Before the pandemic, California already had one of the highest mail-in voting rates in the country (57.8% in 2016). California was also not the only state with universal VBM during the pandemic. Colorado, Oregon, Washington, and some counties in New Mexico and Utah made the switch in the 2016 elections, and the rest of Utah, along with Hawaii, New Jersey, Nevada, Vermont, the District of Columbia and some counties in Montana and Nebraska had done so in 2020.
Many California counties even had some experience with a universal VBM approach. Three small, rural counties — Alpine, Plumas, and Sierra — had virtually eliminated in-person voting by 2016. Another 15 counties — representing just over half of the state’s registered voters — had held at least one universal VBM election under the state regime. Voter’s Choice Act (VCA) by fall 2020. The VCA was a voting reform passed in 2016; counties that chose to adopt it transitioned to universal VBM and consolidated in-person voting locations in certain prescribed ways (see below).
Although all active registrants in California received a mail-in ballot in the 2020 general election, the state gave counties some leeway to handle in-person voting. Counties adopting the VCA had already replaced the traditional polling station with a smaller number of larger, professionally staffed “voting centers” open to anyone in the county up to 10 days before Election Day. Voters in VCA counties could choose to mail their ballots, drop them in an unmanned drop box, or take them to a voting center.
Each polling center was also electronically connected to the county’s voter registration list, so voters could visit a polling center to register to vote or cast a replacement ballot. In the 2020 general election, these VCA counties, along with the three that had removed virtually all in-person options, mostly continued with the approach they already had in place.
The remaining 40 counties chose one of three state-authorized approaches (see Figure 1):
- Sixteen counties continued with the traditional model: voters were assigned to a small neighborhood polling station, with the minimum number of polling stations dictated by applicable election law.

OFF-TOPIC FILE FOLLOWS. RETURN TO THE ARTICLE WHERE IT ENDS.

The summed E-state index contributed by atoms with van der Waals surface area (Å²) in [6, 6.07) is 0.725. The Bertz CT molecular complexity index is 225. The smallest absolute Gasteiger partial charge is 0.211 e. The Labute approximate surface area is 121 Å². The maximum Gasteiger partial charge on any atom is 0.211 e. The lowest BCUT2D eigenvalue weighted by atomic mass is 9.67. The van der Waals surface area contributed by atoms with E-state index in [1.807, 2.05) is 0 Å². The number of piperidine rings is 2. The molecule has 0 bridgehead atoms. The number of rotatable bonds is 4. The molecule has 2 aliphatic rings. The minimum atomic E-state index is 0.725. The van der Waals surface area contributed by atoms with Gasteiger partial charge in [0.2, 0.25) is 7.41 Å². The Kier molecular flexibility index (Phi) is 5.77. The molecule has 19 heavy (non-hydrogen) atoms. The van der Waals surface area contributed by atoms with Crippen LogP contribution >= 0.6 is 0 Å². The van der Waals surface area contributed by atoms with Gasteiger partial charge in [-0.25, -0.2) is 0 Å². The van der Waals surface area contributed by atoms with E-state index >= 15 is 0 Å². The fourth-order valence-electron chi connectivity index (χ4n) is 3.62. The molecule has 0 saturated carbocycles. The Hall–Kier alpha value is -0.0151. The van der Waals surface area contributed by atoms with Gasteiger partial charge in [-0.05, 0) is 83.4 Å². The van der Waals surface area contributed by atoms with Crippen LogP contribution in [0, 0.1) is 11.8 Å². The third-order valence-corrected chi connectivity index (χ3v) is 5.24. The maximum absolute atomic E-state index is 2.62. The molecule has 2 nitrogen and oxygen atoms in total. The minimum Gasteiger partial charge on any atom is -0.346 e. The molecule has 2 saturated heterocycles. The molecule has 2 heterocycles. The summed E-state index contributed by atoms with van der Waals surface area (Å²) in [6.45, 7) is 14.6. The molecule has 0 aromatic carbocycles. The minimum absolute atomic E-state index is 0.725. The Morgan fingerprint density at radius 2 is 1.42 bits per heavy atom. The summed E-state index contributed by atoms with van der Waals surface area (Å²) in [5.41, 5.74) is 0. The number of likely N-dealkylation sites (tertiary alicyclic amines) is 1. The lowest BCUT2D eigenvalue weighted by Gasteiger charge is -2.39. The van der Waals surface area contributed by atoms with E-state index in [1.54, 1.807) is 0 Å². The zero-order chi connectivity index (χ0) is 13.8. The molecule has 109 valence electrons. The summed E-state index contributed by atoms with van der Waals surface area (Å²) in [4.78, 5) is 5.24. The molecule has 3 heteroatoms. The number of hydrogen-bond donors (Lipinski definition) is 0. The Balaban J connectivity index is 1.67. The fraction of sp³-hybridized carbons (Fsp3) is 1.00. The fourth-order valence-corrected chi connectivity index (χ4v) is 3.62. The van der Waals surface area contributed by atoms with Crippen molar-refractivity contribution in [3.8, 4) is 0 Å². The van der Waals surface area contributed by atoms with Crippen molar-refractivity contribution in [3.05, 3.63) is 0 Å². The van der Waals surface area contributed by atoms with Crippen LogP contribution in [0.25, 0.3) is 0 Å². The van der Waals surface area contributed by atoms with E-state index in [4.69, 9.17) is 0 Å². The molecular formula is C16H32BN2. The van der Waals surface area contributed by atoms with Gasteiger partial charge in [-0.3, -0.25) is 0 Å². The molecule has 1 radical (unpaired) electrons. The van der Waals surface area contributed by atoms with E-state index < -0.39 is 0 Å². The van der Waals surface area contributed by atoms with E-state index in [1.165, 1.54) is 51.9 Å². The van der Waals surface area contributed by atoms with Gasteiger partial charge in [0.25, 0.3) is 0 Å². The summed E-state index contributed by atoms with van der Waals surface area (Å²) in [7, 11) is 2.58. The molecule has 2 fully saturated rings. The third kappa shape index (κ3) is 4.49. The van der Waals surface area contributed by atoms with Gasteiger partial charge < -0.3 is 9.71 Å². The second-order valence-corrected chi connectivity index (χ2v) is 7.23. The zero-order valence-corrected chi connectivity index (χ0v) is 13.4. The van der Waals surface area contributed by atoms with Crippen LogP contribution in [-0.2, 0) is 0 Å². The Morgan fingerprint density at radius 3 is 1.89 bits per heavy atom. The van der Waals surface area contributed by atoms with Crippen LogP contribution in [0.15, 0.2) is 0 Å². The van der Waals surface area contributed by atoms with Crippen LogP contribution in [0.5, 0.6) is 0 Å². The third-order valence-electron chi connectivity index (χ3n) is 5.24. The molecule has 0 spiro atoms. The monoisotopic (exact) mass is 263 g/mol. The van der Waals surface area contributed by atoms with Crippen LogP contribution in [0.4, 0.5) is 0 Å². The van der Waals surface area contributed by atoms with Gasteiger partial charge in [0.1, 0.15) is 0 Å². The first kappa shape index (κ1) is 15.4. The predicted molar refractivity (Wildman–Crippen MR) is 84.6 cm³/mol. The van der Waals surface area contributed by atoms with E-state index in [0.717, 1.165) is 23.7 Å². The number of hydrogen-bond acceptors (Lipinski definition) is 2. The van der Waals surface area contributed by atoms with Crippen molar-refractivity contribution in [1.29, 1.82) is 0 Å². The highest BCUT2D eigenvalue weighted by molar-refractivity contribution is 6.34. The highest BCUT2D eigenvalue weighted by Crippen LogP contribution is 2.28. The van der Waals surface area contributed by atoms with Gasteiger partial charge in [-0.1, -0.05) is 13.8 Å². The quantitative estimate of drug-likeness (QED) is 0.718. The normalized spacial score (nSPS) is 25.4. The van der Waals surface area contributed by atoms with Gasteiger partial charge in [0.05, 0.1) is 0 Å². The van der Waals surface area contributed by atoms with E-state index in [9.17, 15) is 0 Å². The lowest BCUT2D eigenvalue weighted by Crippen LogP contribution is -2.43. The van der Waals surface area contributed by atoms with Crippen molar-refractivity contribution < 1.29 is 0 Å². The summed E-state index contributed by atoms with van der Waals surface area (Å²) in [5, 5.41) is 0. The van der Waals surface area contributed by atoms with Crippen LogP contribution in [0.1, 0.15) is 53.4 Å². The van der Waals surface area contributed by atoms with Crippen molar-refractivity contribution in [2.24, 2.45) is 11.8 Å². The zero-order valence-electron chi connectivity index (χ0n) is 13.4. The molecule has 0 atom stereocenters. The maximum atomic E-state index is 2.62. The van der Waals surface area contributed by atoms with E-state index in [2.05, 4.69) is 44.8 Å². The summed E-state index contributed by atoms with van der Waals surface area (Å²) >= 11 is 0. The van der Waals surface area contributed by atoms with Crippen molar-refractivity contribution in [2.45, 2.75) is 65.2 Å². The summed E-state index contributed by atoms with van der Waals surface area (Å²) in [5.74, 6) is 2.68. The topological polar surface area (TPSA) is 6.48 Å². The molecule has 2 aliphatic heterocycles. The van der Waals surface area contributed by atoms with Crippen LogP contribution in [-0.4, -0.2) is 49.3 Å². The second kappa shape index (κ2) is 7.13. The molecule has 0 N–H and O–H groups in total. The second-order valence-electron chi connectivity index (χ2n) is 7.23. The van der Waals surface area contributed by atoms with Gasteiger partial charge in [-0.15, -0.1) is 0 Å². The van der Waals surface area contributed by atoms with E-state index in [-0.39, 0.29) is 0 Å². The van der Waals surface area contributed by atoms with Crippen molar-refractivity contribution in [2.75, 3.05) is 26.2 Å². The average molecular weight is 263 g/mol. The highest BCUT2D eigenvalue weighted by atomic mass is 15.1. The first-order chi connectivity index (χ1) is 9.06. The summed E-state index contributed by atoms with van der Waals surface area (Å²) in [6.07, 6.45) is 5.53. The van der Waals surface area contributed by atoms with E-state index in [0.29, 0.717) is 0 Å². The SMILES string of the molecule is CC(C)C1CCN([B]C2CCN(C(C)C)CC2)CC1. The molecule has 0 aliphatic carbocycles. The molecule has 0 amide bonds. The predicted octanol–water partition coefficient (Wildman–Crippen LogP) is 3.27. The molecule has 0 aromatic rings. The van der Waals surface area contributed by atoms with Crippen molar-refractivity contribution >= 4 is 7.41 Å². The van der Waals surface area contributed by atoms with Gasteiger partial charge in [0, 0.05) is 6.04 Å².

- Seven counties were consolidated into a smaller number of polling places serving larger geographic areas of the county, but with voters still assigned to a specific neighborhood site.
- Seventeen counties established polling places open for at least four days and allowed any voter to use any location in the county. This approach was very close to the voting center model implemented for the VCA. However, the original VCA counties had more time to implement the reform, had to create a formal plan for the transition, and had been required to conduct more community outreach about the change.
California also required counties to implement a remote voting system, in which election officials emailed their ballot, and voters could mark it online, print it, and then return the ballot. to vote using one of the methods described above. This option, called Remotely Accessible Email Voting (RAVBM), was available to any voter upon request. Together, these changes committed counties to providing some in-person voting options, but with more flexibility than would normally be the case.
Los Angeles was different from other counties
Los Angeles County deserves a special discussion. It is by far the most populous county in the state, with one in four registered voters. It’s also home to a disproportionate share of the state’s voters of color, making what happens there particularly relevant to turnout gaps.
LA County has had an unusually complex relationship with mail-in voting in general and the VCA in particular. LA had the lowest VBM rate in the state before adopting VCA, about 20 points below the state average. The county moved to the VCA in the March 2020 primary, but received special permission to postpone mailing a ballot to each voter. (This exemption itself had a few exceptions, described in more detail below. And like the rest of the state, LA sent out a ballot to all voters in November 2020.)
In short, LA was home to a particularly large in-person voting bloc made up disproportionately of voters of color who faced an unusually complicated transition to the VCA. Because these particular circumstances deserve special attention, we offer more in-depth analysis later in the report.
The experiences of VBM and in-person registrants
The decision to send a ballot to each voter erased any practical distinction between voters who had previously registered to vote permanently by mail (VBM registrants) and those who had declared that they wanted to vote at the polling station (registrants in person). Both would now receive ballots in the mail and have the choice of returning them to an in-person location, mailing them in the postage-paid envelope, dropping them off in a drop box, or voting a replacement ballot at an in-person location.
Still, those who registered in person saw a bigger shift in their usual method of voting. Some may not have heard that they would receive an absentee ballot, and in many counties their normal polling place for in-person voting has been significantly changed. In contrast, VBM registrants had already received mail-in ballots for previous elections and many also used to return them that way.